Once you have your top list, start narrowing it down to a more detailed a specific list. For example, it's a priority to me to spend time reading with my kids, and spend time talking with my husband at night. Those would fall under the "family" category. It's also a priority to me to spend "x" amount of time working with the horses each week. So, in order to make those happen more often I eliminated time wasters in my life and redirect energy that was being spent on side hobbies to those priorities. Allowing me to do more of what I loved and "do less" of what was taking me away from what I loved.

 

 

Some of the ways I became a minimalist in my life were to

 

    

   Create a modified capsule wardrobe, so I could minimize the time wasted deciding what to wear each day and also minimize the money wasted on clothes I never wore. This allows me to dedicate more money and more time to my priorities. 

 

   Pintrest less, I'm seriously a sucker for awesome projects... I want to blog, scrap book, garden, thrift shop, organize, redecorate my kids rooms, throw amazing parties, cook gourmet food, start a kids fashion blog... I'm like a hobby collector. It's ridiculous and I could spend all my time running around doing all these beautiful awesome things, and if that was what I really loved and wanted to prioritize then that would be great! But it's not.. I like those things, but I don't love them. Starting a giant scrap-booking project is great, and a lot of fun, but it takes me away from what I love, so when I sit down and weigh the pros and cons realistically I end up telling myself to close that pintrest app and go read to my kids or go ride my horse... because at the end of the day I will feel the best about that, not about starting another project that I may or may not have time to finish. 

 

    De-Clutter, everything! Over the years I've become really good at this. My home consists of what's regularly used, what's important, and what's practical and that's it! This includes the kids rooms and toys too. If you haven't used it in the last year, donate it or sell it or throw it away. Unless it's a special item (like a childhood memory item) you don't need it and it's taking up not only space but your time. You wouldn't think it, but items that you never use actually take up your time. Every item in your home (or car, or work space) requires maintenance, cleaning, effort to move around, that's wasted energy and time! Every time I go into my kids' messy rooms I'm immediately reminded of this fact. Every time I have to pick up that toy the kids just dumped on the floor to get to the toy they really wanted it's time spent. So I ask myself, do they really play with this toy anymore? If not it's time to pack it up to bring out at a later date for future kids or to donate. Don't get hung up on the little things.. literally.. let them go, keep only what's important.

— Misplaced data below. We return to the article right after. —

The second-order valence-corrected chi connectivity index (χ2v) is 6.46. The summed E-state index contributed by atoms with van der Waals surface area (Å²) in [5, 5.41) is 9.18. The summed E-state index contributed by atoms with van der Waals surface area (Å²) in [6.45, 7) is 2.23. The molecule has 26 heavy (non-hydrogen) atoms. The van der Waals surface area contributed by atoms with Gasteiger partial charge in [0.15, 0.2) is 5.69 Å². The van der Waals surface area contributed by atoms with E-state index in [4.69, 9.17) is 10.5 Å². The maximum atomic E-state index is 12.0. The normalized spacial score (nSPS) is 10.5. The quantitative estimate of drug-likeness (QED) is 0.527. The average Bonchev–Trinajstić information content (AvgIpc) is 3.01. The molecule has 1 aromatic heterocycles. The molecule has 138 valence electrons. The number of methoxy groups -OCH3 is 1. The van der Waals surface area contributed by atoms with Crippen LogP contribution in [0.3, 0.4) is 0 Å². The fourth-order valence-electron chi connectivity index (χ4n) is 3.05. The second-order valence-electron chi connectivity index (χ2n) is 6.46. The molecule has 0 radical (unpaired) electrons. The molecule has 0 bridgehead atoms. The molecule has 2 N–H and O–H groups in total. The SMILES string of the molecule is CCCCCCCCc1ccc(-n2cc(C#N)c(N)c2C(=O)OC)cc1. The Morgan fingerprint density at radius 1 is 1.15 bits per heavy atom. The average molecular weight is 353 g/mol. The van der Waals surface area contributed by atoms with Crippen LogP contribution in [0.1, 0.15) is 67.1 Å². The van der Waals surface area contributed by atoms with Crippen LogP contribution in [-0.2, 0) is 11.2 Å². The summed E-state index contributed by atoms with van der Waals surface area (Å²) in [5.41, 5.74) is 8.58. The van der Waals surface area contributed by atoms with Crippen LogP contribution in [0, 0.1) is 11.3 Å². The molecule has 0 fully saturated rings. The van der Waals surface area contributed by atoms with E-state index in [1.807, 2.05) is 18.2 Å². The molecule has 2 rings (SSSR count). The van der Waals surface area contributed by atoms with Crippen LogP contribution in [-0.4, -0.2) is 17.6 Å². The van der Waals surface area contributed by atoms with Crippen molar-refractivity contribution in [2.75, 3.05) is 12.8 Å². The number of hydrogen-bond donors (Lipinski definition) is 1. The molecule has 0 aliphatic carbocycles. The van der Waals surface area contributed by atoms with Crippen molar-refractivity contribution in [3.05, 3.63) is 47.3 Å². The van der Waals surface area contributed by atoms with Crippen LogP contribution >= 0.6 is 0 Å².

Prevent Clutter, this is HUGE. Our culture is obsessed with "stuff". Toys in kids meals, party favors, little nick-knacks bought at the gas station, flyers, advertisements, magazines.. the list goes on! Unless the item is of quality and will last through months/years of play or is an important document it does NOT come into the house. This saves me time later on having to purge my kids' rooms or sort through piles of paperwork. I also try not to buy any kids items that have many pieces or that are of cheap quality. Toys with lots of little pieces are just a nightmare and get destroyed quickly. This is both a waste of time (having to keep all the pieces organized) and a waste of money. 

 

   Buy Quality But Not Luxury, Save up for items that will last you forever and ever and ever and ever... but don't buy luxury items that you'll be heart broken if it get's a little "rough love". Having kids teaches you that things get damaged, they just do. And it's not worth the energy to be constantly stressing about and controlling every little thing your kids do around that brand new pearly white luxury carpet you just bought. Personally, I've found it to be less stressful and less expensive to find a pretty good quality rug that's a more kid friendly color. I'll just have to wait until they are grown up to buy that beautiful white rug. Certain items will be more worth the money to buy higher quality, like a quality crib that will last through multiple kids or a dresser that will match any room and survive many years. But again, try and avoid luxury because it's inevitable that things will get a little "loved" looking over time. You'll save yourself emotional energy and time if you're not constantly reminding the kids how expensive that couch was! You'll also save money in the long run buying quality that doesn't need to be replaced constantly, which will also save you time spent shopping to replace it.